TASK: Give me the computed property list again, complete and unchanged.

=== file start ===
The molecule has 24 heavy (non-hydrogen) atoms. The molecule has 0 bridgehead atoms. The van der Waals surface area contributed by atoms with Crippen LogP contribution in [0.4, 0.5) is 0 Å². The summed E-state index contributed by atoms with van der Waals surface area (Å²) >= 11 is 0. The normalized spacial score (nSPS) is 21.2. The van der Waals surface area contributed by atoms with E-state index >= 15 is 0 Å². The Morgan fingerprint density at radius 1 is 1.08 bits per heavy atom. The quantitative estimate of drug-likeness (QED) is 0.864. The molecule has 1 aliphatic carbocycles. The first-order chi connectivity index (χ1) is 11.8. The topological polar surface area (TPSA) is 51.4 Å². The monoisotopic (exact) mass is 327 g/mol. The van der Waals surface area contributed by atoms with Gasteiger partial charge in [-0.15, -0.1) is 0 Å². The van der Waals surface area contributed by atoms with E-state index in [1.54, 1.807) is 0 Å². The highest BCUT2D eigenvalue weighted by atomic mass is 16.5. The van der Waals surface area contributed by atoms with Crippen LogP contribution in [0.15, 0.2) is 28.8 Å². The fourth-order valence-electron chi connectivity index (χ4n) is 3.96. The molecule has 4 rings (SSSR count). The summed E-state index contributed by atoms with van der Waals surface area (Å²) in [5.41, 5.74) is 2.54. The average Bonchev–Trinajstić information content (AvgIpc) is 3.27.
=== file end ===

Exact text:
The molecule has 24 heavy (non-hydrogen) atoms. The molecule has 0 bridgehead atoms. The van der Waals surface area contributed by atoms with Crippen LogP contribution in [0.4, 0.5) is 0 Å². The summed E-state index contributed by atoms with van der Waals surface area (Å²) >= 11 is 0. The normalized spacial score (nSPS) is 21.2. The van der Waals surface area contributed by atoms with E-state index >= 15 is 0 Å². The Morgan fingerprint density at radius 1 is 1.08 bits per heavy atom. The quantitative estimate of drug-likeness (QED) is 0.864. The molecule has 1 aliphatic carbocycles. The first-order chi connectivity index (χ1) is 11.8. The topological polar surface area (TPSA) is 51.4 Å². The monoisotopic (exact) mass is 327 g/mol. The van der Waals surface area contributed by atoms with Gasteiger partial charge in [-0.15, -0.1) is 0 Å². The van der Waals surface area contributed by atoms with E-state index in [1.54, 1.807) is 0 Å². The highest BCUT2D eigenvalue weighted by atomic mass is 16.5. The van der Waals surface area contributed by atoms with Crippen LogP contribution in [0.15, 0.2) is 28.8 Å². The fourth-order valence-electron chi connectivity index (χ4n) is 3.96. The molecule has 4 rings (SSSR count). The summed E-state index contributed by atoms with van der Waals surface area (Å²) in [5.41, 5.74) is 2.54. The average Bonchev–Trinajstić information content (AvgIpc) is 3.27.